Objectives/hypothesis: Patients with sleep-disordered breathing have reaction time deficits that may lead to catastrophic accidents and loss of life. Although safety guidelines do not exist for unsafe levels of sleepiness, they have been established for unsafe levels of alcohol consumption. Since reaction time performance is altered in both, we prospectively used seven measures of reaction time performance as a comparative model in alcohol-challenged normal subjects with corresponding measures in subjects with sleep-disordered breathing.
Study design: Institutional Review Board-approved, nonrandomized prospective controlled study.
Methods: Eighty healthy volunteers (29.1+/-7.5 y of age, 56.3% female subjects) performed four reaction time trials using a psychomotor test at baseline and at three subsequent rising alcohol-influenced time points. The same test without alcohol was given to 113 subjects (47.2+/-10.8 y of age, 19.3% female subjects) with mild to moderate sleep-disordered breathing.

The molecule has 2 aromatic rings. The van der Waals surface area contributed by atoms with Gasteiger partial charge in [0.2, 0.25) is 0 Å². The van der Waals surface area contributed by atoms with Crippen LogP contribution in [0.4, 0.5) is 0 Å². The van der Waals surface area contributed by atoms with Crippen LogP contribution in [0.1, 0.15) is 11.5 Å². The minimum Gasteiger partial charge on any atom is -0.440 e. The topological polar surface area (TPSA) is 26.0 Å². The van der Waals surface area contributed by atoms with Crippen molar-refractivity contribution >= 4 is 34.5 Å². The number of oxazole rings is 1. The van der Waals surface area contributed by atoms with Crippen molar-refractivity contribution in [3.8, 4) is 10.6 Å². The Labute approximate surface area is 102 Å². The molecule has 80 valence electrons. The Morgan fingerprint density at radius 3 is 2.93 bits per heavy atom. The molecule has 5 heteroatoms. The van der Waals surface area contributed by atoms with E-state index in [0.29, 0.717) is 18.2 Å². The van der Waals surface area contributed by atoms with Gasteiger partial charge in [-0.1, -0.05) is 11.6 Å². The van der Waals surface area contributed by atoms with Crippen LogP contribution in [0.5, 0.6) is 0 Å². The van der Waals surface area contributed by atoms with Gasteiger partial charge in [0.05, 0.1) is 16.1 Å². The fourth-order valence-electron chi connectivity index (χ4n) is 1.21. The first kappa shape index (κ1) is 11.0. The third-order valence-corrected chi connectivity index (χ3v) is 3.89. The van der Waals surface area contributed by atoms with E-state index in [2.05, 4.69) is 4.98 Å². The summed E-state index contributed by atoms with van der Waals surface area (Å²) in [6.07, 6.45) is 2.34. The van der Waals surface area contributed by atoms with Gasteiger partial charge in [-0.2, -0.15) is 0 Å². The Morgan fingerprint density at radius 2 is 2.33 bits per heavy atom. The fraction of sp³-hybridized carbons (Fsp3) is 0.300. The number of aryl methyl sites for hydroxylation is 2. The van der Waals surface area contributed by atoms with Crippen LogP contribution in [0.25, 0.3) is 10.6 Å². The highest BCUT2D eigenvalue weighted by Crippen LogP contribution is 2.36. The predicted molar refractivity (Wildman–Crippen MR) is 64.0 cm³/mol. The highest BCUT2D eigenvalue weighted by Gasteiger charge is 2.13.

Results: Mean blood alcohol concentrations (BACs) in the alcohol-influenced subjects at baseline and three trials were 0, 0.057, 0.080, and 0.083 g/dL. The sleep-disordered subjects had mean respiratory disturbance indices of 29.2 events per hour of sleep. On all seven reaction time measures, their performance was worse than that of the alcohol subjects when BACs were 0.057 g/dL. For three of the measures, the sleep-disordered subjects performed as poorly as or worse than the alcohol subjects when alcohol levels were 0.080 g/dL. These results could not be explained by sex or age differences.
Conclusion: The data demonstrate that sleep-disordered subjects in this study (with a mean age of 47 y) with mild to moderate sleep-disordered breathing had worse test reaction time performance parameters than healthy, nonsleepy subjects (with a mean age of 29 y) whose BAC is illegally high for driving a commercial motor vehicle in California. This comparative model points out the potential risks of daytime sleepiness in those with sleep-disordered breathing relative to a culturally accepted standard of impairment.